Sunday, October 27, 2013

2013.10.27 Prayer is Poetry and Poetry Prayer

"I'm not very good at praying, but what I experience when I'm writing a poem is close to prayer. I feel it in different degrees and not with every poem. But in certain ways writing is a form of prayer.”

Denise Levertov (1923-1997) wrote the above quote, along with the beautiful poem below. She was born in England, served as a civilian nurse in WWII, and published her first book in 1946 after which she came to America.

I get the prayer/poem connection.When I write I am drawn into the process as if I were a deer and the computer screen bright headlights.  I’m not dazed or in a trance.  I’m just engaged with something so much bigger than I am and with so much fascination I forget that it’s me doing it.  Some days, not all, it can seem as if words write themselves. I wonder if that’s how Godde created— electric with the fierce runaway energy of mutual potentiation. Deep prayer, when I let it happen, is just like that: I become We.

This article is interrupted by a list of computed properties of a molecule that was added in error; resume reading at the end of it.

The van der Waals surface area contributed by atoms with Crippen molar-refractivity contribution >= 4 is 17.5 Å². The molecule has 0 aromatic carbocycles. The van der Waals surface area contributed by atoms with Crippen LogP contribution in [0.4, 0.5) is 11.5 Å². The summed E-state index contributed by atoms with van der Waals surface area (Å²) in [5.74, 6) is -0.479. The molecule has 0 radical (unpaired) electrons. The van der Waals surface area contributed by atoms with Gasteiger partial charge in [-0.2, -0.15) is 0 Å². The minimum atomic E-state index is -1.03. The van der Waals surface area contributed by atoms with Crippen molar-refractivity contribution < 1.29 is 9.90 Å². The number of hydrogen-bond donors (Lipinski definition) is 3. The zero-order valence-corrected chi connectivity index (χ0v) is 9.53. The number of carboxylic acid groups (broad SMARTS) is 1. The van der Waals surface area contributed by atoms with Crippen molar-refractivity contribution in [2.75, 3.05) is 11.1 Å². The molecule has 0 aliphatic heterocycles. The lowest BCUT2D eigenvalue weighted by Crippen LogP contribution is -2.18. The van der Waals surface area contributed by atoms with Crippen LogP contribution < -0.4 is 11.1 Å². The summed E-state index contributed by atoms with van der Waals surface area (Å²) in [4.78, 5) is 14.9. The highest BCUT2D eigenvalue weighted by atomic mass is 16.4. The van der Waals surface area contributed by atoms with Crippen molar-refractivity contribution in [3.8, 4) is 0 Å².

Levertov intuits this kind of connective mystery, a natural, near-quotidian holiness that does not dissolve.

Come Into Animal Presence (1961)

No man is so guileless as
the serpent. The lonely white
rabbit on the roof is a star
twitching its ears at the rain.
The llama intricately
folding its hind legs to be seated
not disdains but mildly
disregards human approval.
What joy when the insouciant
armadillo glances at us and doesn't
quicken his trotting
across the track into the palm brush.

What is this joy? That no animal
falters, but knows what it must do?
That the snake has no blemish,
that the rabbit inspects his strange surroundings
in white star-silence? The llama
rests in dignity, the armadillo
has some intention to pursue in the palm-forest.
Those who were sacred have remained so,
holiness does not dissolve, it is a presence
of bronze, only the sight that saw it
faltered and turned from it.
An old joy returns in holy presence.

Oh,by the way, no one is good, or bad, at praying.